There's the requisite bohemian location, of course -- a shabby storefront in a row of shabby storefronts at the very shabby northeast end of downtown (you might want to lock your car if you go there). This crumbling neighborhood is unsung as a local art center, but, nonetheless, it's where many of Denver's best-known artists maintain their studios. With all that art right at hand, and with his connections on the East and West coasts, gallery director Steve Jacobs is able to fill the place with shows that are appropriately experimental.
In addition to his duties at the gallery, Jacobs is running for the Denver City Council seat Ed Thomas is vacating. But Jacobs is used to tilting at windmills: He opened Chance Operations just a few short weeks after 9/11. "It was a tough time to open," he acknowledges, "but I'm still here, and I'm doing it."
The current offering has the strange title of Complynnxe, a made-up word Jacobs coined by combining the names of Vincent Comparetto and Lauri Lynnxe Murphy -- the show's featured artists.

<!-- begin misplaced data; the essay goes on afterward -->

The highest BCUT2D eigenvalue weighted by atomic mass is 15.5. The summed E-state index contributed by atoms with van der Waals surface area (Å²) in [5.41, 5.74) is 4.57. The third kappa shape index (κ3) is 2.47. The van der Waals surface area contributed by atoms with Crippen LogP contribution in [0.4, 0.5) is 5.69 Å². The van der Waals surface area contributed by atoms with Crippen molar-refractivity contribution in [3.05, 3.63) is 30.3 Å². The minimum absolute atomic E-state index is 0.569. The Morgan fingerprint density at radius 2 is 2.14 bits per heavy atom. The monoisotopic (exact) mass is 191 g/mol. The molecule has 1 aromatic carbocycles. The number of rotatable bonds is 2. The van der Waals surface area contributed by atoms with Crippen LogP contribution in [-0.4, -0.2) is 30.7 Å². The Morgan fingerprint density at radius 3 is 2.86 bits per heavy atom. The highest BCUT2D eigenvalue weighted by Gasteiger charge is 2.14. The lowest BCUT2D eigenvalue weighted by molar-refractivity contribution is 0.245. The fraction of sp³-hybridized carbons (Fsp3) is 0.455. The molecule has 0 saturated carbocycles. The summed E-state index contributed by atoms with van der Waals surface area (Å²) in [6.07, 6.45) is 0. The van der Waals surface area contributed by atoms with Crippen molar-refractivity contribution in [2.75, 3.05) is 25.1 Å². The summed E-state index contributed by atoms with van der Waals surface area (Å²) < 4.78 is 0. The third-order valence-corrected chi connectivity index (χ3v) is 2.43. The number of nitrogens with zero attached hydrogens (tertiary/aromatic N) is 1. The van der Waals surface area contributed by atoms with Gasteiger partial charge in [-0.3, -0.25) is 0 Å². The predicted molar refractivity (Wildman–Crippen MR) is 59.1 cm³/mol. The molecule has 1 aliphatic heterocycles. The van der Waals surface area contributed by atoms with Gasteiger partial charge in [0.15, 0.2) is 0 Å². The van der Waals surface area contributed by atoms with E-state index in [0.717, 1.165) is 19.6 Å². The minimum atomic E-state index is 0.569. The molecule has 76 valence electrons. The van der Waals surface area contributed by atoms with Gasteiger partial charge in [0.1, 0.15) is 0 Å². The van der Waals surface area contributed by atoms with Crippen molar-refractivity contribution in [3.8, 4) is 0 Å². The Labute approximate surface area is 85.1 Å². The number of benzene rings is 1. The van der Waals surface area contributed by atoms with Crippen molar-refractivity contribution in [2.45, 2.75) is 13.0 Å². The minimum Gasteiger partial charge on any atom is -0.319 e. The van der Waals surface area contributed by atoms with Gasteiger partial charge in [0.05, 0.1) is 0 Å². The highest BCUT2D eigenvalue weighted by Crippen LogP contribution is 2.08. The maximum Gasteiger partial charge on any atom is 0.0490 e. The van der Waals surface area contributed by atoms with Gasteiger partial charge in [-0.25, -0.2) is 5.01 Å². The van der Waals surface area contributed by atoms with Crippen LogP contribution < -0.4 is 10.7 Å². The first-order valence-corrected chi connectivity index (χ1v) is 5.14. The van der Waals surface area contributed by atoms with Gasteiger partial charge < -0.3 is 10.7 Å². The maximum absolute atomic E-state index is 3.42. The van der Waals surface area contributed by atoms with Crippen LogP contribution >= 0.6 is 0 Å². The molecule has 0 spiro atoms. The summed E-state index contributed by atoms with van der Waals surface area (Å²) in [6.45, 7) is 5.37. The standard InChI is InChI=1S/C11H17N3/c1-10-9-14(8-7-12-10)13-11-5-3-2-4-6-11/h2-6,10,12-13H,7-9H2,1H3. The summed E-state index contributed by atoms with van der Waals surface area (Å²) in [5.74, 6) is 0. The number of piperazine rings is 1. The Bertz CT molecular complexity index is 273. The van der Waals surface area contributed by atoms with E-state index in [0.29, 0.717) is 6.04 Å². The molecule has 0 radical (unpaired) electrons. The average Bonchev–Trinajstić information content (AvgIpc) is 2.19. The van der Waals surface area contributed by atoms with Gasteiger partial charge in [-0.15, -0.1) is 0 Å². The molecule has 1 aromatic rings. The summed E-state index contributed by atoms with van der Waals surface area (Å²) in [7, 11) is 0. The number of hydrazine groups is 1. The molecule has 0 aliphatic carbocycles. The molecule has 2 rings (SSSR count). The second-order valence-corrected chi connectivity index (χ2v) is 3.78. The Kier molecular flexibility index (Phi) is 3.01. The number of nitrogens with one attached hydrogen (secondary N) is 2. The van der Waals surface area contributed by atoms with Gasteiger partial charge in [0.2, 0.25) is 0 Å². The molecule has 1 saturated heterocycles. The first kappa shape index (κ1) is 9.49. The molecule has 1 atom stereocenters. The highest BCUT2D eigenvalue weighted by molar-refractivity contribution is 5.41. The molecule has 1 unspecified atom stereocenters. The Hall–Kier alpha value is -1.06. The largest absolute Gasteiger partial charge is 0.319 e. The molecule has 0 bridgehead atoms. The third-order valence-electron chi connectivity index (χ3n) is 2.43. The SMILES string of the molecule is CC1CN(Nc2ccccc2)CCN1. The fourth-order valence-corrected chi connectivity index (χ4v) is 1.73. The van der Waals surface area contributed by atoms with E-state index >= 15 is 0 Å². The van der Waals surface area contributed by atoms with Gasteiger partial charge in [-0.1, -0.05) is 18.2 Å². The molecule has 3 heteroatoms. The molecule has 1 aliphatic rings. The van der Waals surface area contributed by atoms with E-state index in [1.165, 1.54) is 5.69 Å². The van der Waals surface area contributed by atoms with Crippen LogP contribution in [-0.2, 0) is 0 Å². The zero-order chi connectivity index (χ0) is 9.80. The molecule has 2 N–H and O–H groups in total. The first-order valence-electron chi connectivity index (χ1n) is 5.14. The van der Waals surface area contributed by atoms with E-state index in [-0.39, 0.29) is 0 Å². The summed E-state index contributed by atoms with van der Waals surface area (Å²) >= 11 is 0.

The twenty-something Comparetto is clearly an up-and-comer, based on his strong showing here. For Complynnxe, he has constructed a group of sixteen small rectangular light sculptures made of cut pieces of sheet-acrylic that are back-lit and overlaid with found images of buildings, skeletons and flowers. They're just great.
Murphy displays new works that mark a real departure for her. Instead of grids of decorated panels -- something she's known for -- Murphy's new fiber pieces are scattered freely across the walls in what she calls "exploded grids." Some are made of crocheted yarn in simple organic forms, while others are stuffed wool in elaborate organic forms (above). I like the wool pieces the best; they look like stuffed animals based on surrealist sculptures.
In spite of its name, Chance Operations does honor regular business hours; it's open Thursday through Saturday afternoons. Complynnxe runs through March 23.--Michael Paglia